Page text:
opening landscapes by grace, giving the marvel lowlands
physical peace, flooding old battlefields
with general brilliance, who best love your lives;

and you young, you who finishing the poem
wish new perfection and begin to make;
you men of fact, measure our times again.

_____________

These are our strength, who strike against history.
These whose corrupt cells owe their new styles of
weakness
to our diseases;

these carrying light for safety on their foreheads
descend deeper for richer faults of ore,
drilling their death.

There touching radium and the luminous poison,
carried their death on their lips and with their warning
glow in their graves.

These weave and their eyes water and rust away,
these stand at wheels until their brains corrode,
there farm and starve,

all these men cry their doom across the world,
meeting avoidable death, fight against madness,
find every war.

Are known as strikers, soldiers, pioneers,
fight on all new frontiers, are set in solid
lines of defense.

Defense is sight; widen the lens and see
standing over the land myths of identity,
new signals, processes:

Alloys begin : certain dominant metals.
Deliberate combines add new qualities,
sums of new uses.

Over the country, from islands of Maine fading,
Cape Sable fading south into the orange
detail of sunset,

new processes, new signals, new possession.
A name for all the conquests, prediction of victory
deep in these powers.

Carry abroad the urgent need, the scene,
to photograph and to extend the voice,
to speak this meaning.

Voices to speak to us directly. As we move.
As we enrich, growing in larger motion,
this word, this power.

Down coasts of taken countries, mastery,
discovery at one hand, and at the other
frontiers and forests,

fanatic cruel legend at our back and
speeding ahead the red and open west,
and this our region,

desire, field, beginning. Name and road,
communication to these many men,
as epilogue, seeds of unending love.

Submitted: Thursday, December 15, 2011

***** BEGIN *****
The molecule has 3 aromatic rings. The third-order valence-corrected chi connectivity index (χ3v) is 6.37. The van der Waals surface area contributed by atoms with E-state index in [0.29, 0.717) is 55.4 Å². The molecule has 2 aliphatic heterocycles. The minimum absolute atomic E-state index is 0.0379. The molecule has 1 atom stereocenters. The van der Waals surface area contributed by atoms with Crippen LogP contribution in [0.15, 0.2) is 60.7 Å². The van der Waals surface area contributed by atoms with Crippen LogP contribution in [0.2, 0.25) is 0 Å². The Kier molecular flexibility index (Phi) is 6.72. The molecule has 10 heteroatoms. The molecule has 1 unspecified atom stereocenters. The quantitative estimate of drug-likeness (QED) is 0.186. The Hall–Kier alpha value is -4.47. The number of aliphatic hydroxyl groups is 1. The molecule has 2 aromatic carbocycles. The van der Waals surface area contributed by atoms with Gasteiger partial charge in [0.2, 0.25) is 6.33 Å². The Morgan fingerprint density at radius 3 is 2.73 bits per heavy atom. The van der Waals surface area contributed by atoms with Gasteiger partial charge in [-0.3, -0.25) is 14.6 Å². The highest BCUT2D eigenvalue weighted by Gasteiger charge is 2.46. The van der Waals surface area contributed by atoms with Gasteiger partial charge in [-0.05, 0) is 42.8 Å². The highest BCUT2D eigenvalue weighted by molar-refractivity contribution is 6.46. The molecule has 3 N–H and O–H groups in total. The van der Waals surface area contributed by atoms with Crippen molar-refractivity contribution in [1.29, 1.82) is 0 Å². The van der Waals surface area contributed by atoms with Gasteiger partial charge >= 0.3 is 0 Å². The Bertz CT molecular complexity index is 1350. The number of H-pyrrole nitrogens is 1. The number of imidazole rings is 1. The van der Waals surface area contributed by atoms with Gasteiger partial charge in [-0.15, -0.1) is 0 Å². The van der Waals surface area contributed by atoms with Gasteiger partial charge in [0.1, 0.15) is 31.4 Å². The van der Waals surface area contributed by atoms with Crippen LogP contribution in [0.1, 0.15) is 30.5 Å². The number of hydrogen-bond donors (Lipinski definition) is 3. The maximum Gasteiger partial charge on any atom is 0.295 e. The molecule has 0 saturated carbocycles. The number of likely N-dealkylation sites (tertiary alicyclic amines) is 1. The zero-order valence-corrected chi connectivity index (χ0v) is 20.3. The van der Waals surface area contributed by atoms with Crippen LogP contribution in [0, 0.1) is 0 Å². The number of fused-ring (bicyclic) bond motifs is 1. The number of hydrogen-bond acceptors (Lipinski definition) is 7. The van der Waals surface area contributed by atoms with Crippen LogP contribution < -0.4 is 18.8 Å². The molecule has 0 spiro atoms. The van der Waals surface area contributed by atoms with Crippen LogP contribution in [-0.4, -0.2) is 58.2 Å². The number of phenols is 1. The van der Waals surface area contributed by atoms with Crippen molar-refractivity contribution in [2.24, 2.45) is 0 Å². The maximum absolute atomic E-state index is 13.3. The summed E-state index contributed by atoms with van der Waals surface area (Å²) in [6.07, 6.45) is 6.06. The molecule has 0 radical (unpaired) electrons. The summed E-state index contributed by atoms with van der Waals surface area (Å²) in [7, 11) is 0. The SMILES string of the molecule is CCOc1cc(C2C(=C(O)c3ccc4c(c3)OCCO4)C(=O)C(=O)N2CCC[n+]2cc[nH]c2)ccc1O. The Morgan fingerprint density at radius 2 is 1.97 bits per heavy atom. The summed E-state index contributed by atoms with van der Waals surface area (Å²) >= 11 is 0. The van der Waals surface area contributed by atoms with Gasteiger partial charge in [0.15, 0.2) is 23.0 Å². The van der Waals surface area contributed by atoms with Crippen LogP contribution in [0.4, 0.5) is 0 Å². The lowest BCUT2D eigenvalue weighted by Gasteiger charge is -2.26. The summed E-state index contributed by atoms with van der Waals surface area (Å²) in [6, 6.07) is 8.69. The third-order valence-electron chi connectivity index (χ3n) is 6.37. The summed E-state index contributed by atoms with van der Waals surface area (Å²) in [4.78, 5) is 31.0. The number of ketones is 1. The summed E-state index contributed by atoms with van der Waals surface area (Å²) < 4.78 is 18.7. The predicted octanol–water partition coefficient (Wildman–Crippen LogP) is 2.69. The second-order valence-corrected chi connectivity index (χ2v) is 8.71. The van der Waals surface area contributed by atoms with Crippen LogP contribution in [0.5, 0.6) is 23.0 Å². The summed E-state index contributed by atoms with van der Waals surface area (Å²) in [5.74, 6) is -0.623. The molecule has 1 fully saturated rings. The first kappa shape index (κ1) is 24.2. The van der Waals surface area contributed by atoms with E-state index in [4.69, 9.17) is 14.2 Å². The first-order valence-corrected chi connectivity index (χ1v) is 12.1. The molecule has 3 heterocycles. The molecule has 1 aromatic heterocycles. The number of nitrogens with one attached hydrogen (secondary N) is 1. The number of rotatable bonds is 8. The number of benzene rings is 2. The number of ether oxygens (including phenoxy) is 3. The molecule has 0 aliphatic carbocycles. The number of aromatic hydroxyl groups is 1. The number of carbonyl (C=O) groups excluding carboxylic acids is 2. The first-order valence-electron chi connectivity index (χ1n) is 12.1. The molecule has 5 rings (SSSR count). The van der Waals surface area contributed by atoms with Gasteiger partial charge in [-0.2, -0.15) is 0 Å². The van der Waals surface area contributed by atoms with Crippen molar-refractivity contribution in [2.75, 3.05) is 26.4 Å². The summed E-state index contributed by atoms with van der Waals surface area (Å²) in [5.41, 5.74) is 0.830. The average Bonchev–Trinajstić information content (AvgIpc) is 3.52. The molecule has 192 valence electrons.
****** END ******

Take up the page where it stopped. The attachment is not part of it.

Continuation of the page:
Do you like this poem?
0 person liked.
1 person did not like.

Read this poem in other languages

This poem has not been translated into any other language yet.

I would like to translate this poem »

word flags

What do you think this poem is about?

Comments about this poem (The Book of The Dead by Muriel Rukeyser )

Enter the verification code :

There is no comment submitted by members..

Trending Poets

Trending Poems

  1. Mother to Son, Langston Hughes
  2. Still I Rise, Maya Angelou
  3. Alone, Edgar Allan Poe
  4. Do Not Stand At My Grave And Weep, Mary Elizabeth Frye
  5. The Road Not Taken, Robert Frost
  6. Dreams, Langston Hughes
  7. Stopping by Woods on a Snowy Evening, Robert Frost
  8. As I Grew Older, Langston Hughes
  9. Fire and Ice, Robert Frost
  10. Christmas Trees, Robert Frost

Poem of the Day

poet Richard Lovelace

Tell me not (Sweet) I am unkind,
That from the nunnery
Of thy chaste breast and quiet mind
To war and arms I fly.

True, a new mistress now I chase,
...... Read complete »

   

New Poems

  1. 'It Is Nothing To write Home About', Almedia Knight Oliver
  2. Tyranny, Amitava Sur
  3. Be Near Heaven's Door, Naveed Akram
  4. On The Brink Of Insanity, Michael Webb
  5. Just Passing Through, Lora Colon
  6. Clarified Heart, Naveed Akram
  7. Walls and Weight and a Wake, Trevor Toews
  8. Best Friends, Francie Lynch
  9. This Afternoon, Trevor Toews
  10. Trash or Treasure, Trevor Toews
[Hata Bildir]